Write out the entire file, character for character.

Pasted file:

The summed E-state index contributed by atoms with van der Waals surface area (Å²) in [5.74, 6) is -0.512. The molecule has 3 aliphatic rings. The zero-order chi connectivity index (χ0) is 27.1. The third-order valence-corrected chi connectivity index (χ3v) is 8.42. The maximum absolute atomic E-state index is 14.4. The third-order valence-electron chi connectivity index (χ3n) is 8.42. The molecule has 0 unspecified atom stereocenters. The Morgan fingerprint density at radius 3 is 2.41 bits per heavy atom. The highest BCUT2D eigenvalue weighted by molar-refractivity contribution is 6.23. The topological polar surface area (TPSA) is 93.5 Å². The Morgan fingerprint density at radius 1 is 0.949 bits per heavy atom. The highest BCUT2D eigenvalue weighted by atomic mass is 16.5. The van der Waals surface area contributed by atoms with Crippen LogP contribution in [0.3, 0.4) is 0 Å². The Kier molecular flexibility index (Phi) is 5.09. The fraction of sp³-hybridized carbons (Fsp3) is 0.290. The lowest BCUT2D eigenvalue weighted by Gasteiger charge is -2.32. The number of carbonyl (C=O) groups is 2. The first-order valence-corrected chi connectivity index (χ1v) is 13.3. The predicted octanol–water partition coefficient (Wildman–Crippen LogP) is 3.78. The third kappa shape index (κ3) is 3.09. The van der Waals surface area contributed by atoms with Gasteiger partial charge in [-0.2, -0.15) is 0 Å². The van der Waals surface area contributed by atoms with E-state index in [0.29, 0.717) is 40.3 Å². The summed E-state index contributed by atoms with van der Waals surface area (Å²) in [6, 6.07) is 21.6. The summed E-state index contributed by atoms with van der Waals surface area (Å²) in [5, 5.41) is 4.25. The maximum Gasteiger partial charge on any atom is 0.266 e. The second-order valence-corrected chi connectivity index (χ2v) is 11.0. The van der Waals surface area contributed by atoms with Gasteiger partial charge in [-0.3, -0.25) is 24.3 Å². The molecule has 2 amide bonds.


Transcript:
The summed E-state index contributed by atoms with van der Waals surface area (Å²) in [5.74, 6) is -0.512. The molecule has 3 aliphatic rings. The zero-order chi connectivity index (χ0) is 27.1. The third-order valence-corrected chi connectivity index (χ3v) is 8.42. The maximum absolute atomic E-state index is 14.4. The third-order valence-electron chi connectivity index (χ3n) is 8.42. The molecule has 0 unspecified atom stereocenters. The Morgan fingerprint density at radius 3 is 2.41 bits per heavy atom. The highest BCUT2D eigenvalue weighted by molar-refractivity contribution is 6.23. The topological polar surface area (TPSA) is 93.5 Å². The Morgan fingerprint density at radius 1 is 0.949 bits per heavy atom. The highest BCUT2D eigenvalue weighted by atomic mass is 16.5. The van der Waals surface area contributed by atoms with Crippen LogP contribution in [0.3, 0.4) is 0 Å². The Kier molecular flexibility index (Phi) is 5.09. The fraction of sp³-hybridized carbons (Fsp3) is 0.290. The lowest BCUT2D eigenvalue weighted by Gasteiger charge is -2.32. The number of carbonyl (C=O) groups is 2. The first-order valence-corrected chi connectivity index (χ1v) is 13.3. The predicted octanol–water partition coefficient (Wildman–Crippen LogP) is 3.78. The third kappa shape index (κ3) is 3.09. The van der Waals surface area contributed by atoms with Gasteiger partial charge in [-0.2, -0.15) is 0 Å². The van der Waals surface area contributed by atoms with E-state index in [0.29, 0.717) is 40.3 Å². The summed E-state index contributed by atoms with van der Waals surface area (Å²) in [6, 6.07) is 21.6. The summed E-state index contributed by atoms with van der Waals surface area (Å²) in [5, 5.41) is 4.25. The maximum Gasteiger partial charge on any atom is 0.266 e. The second-order valence-corrected chi connectivity index (χ2v) is 11.0. The van der Waals surface area contributed by atoms with Gasteiger partial charge in [-0.3, -0.25) is 24.3 Å². The molecule has 2 amide bonds.